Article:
The new Definition and Classification Subcommittee of the Tear Film and Ocular Surface Society Dry Eye Workshop II (TFOS DEWS II) recently reformulated the definition of the disease.3 Given mounting evidence of the role of local nerve damage in eliciting and potentiating ocular pain, neurosensory abnormalities have been introduced as part of its pathophysiology.
Furthermore, a new categorization algorithm that primarily focuses on the assessment of ocular surface symptoms and signs was introduced. Therefore, when symptoms are disproportionate to clinical signs, neurosensory abnormalities should be suspected. To incorporate this group of patients into the clinical decision-making algorithm, a new subcategory named “neuropathic dry eye” was proposed.
Neuropathic dry eye can be due to diverse ocular conditions (e.g., DED, infectious/herpetic keratitis, radiation keratopathy), as well as surgical interventions (e.g., cataract and refractive surgery).4,5,6 Systemic conditions, such as fibromyalgia and Sjögren’s disease, also cause neuropathic dry eye.4 Symptoms can be potentiated by comorbidities like anxiety and depression.
As a result of the causes mentioned, nociceptors can undergo a plasticity process called “peripheral sensitization,” in which nerve injury and inflammatory mediators result in pathological structural changes of corneal nerves, lowering the threshold for pain and causing ectopic discharge of the nociceptors even with non-noxious stimuli.7 Over time, peripheral sensitization leads to a similar process in the central nervous system (CNS), called central sensitization, in which the CNS neurons’ responses are disproportionate to peripheral pain signaling, resulting in inappropriate amplification and prolongation of pain duration.8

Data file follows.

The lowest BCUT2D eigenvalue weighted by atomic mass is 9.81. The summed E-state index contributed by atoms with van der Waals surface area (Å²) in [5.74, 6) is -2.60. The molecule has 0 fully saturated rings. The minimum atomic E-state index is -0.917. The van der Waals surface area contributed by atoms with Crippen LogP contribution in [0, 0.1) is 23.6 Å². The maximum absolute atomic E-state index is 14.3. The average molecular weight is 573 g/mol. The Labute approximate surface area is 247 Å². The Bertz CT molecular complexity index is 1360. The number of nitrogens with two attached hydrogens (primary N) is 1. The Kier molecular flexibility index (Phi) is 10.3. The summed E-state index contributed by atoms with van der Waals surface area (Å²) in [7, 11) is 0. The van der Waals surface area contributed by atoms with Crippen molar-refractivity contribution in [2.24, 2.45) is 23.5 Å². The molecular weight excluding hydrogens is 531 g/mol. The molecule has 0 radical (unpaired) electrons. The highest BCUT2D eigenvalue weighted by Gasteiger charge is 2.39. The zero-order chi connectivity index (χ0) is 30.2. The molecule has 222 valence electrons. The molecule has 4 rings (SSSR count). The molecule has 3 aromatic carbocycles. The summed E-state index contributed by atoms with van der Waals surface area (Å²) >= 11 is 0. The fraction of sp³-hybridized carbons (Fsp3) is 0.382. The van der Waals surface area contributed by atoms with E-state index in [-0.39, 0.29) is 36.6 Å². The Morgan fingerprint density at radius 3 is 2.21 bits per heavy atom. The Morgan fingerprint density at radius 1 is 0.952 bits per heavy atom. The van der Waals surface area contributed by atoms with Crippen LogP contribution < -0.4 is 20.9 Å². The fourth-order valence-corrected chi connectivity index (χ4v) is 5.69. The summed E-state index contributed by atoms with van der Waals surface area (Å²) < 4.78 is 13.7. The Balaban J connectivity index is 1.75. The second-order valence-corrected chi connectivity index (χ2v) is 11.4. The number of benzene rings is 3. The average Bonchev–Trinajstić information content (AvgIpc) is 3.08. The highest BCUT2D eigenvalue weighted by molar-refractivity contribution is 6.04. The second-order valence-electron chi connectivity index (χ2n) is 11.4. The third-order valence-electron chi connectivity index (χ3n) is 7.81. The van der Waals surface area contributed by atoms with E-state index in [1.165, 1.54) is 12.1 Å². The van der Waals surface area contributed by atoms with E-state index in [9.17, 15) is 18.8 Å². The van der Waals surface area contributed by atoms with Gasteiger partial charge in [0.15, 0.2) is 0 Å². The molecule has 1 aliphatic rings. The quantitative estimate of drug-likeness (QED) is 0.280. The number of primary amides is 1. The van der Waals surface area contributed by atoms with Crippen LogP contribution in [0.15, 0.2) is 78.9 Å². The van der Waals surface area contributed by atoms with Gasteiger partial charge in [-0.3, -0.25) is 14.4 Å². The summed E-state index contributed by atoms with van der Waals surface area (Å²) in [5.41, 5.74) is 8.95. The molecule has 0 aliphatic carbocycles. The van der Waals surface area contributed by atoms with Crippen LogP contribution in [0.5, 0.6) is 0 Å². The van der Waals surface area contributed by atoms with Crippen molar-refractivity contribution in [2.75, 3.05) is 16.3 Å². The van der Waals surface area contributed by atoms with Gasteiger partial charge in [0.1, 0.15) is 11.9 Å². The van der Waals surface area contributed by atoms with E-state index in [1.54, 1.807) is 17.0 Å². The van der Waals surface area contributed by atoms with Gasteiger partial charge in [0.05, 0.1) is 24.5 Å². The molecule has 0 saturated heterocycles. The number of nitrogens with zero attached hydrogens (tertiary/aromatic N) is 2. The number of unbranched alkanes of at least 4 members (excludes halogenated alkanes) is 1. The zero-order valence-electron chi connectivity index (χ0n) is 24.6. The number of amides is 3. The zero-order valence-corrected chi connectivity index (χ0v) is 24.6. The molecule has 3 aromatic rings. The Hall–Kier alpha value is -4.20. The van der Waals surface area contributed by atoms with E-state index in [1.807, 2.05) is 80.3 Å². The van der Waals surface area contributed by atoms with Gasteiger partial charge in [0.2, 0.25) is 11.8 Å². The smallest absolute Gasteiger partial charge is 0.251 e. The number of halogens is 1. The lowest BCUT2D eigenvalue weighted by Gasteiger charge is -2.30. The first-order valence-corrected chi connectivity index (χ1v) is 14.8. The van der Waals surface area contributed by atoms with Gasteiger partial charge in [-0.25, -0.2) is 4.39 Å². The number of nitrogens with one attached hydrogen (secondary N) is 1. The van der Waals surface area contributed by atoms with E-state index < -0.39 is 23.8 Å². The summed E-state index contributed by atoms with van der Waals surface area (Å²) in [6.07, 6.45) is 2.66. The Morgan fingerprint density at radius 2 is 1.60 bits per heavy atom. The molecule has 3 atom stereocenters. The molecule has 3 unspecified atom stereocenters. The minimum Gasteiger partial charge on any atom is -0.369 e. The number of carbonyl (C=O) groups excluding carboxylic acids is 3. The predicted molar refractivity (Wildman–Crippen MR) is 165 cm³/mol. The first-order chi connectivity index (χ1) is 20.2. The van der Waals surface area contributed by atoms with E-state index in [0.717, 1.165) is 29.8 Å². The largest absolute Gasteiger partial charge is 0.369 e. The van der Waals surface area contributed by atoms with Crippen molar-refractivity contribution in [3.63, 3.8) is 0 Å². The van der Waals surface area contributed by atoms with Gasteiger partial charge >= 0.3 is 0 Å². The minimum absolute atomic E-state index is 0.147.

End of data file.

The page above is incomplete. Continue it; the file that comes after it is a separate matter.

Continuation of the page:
Differentiating peripheral from central pain is crucial to guide appropriate treatment. This can be done through an in-office test, the instillation of topical 0.5% proparacaine hydrochloride.4 If pain resolves or partially improves after instillation, the patient likely suffers from a peripheral or mixed etiology. If pain remains unchanged, the patient likely has a central component.
For both central and peripheral neuropathies, treatment often involves a combined multistep strategy,4,5 starting with the treatment of associated conditions (such as DED, conjunctivochalasis, blepharitis/MGD, or predisposing systemic conditions).
Neuro-regenerative therapies intended to restore neuronal integrity and functionality (20% autologous serum eye drops, topical nerve growth factor) and anti-inflammatory agents that minimize nerve injury and sensitization from uncontrolled inflammation (e.g., corticosteroids) are more effective if peripheral neuropathy is present. Systemic pharmacotherapies (such as first-line agents, nortriptyline [tricyclic antidepressant] and carbamazepine [anticonvulsant], or second-line agents, low-dose naltrexone and tramadol), and even alternative medicine, are more favorable in central neuropathic patients.4
Given the compelling outcomes with the concurrent use of low-dose steroids and serum tears in corneal nerve regeneration,9 20% autologous serum tears (AST) eight times daily and loteprednol 0.5% two times weekly were started (an initial regimen of loteprednol 0.5% QID, followed by a bi-weekly taper is usually recommended).
By the 6-week follow-up, symptoms had begun to decrease and IVCM demonstrated increased nerve density with improved morphology in the affected eye (Figure 1C/D.
At his last appointment 18 months after his first visit, the patient reported an 80% to 90% subjective improvement of symptoms. OSDI decreased to 8 (from 65 initially). OPAS indicated a 0/10 pain intensity in the prior 24 hours and 2 weeks, a 0.1/10 impact in QoL, and 20% worsening only in windy/dry conditions. UCVA improved to 20/20 in OD. Ocular surface examination revealed trace SPK in OD only. IVCM showed near complete regeneration of subbasal nerves in OD, and normal density in OS (Figure 1E/F). The patient was tapered off AST.